How London looked in 1572

In 1572, cartographers Georg Braun from Germany and Frans Hogenberg from Belgium produced an early birds-eye detailed map of London.  Most people lived inside the city walls, with the areas outside being the surrounding counties of Middlesex, Essex, Kent and Surrey.  The map is very accurate showing lots of detail.

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The street patten (Threadneedle, Cornhill & Lombard St) today is the same as on the map above of 1572.  The church on the left is where Bank Tube Station is today.

At the time, the population of London was roughly 200,000, but with this concentration of people, the city was susceptible to outbreaks of disease and particularly the Plague.

London was navigable chiefly by the River Thames, which brought much of the trade which made the city wealthy. Travelling by road was very dangerous, with a high threat of being robbed, so any traders by road travelled in convoy by horse and cart. There was only one bridge across the Thames; London Bridge, which included various buildings and shops across its length, as well as being simply a thoroughfare.  Most people walked across the bridge, but if you were wealthy, you could be rowed across for about 5p.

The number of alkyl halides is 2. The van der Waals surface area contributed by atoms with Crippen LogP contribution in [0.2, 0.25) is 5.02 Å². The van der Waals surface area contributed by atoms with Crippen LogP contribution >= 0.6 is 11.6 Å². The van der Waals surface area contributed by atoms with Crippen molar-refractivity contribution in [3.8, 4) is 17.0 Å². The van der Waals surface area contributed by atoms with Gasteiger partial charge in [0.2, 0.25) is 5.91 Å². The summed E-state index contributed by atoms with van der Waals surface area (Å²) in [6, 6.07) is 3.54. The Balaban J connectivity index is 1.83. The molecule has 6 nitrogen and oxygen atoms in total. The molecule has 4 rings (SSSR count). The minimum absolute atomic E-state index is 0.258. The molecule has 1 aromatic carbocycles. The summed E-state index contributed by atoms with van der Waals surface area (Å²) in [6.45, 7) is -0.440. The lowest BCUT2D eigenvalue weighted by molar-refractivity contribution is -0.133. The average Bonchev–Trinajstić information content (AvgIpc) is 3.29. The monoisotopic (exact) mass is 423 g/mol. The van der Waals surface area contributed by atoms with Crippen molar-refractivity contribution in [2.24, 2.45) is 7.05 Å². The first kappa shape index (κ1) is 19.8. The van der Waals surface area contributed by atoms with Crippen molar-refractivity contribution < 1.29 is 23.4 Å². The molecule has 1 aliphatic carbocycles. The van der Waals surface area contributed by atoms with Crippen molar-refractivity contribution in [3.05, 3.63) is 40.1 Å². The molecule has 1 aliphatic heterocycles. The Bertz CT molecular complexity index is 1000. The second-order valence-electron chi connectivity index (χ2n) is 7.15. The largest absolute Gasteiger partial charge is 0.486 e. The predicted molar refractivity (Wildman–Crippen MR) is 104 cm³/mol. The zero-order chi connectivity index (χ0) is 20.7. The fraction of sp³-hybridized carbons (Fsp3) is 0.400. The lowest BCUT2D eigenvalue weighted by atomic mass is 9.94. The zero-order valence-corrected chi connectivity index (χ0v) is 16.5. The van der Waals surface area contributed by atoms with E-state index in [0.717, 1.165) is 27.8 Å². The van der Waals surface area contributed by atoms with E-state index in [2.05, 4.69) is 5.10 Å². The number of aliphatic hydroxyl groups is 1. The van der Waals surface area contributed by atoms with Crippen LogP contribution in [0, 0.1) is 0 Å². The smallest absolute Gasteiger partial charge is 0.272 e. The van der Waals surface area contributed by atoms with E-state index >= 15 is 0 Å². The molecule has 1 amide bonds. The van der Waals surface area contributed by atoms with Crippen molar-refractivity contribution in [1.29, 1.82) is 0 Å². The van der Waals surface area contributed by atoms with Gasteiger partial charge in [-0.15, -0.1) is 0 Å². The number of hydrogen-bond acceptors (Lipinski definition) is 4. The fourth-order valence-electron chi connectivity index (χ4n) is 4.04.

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A cow at Towre Hyl (Tower Hill today).

At the bottom of the map, the illustrations of the people who could easily be actors, give an indication of the theatres that were about to takeover the Southbank and Shoreditch, giving opportunities to new writers like William Shakespeare.

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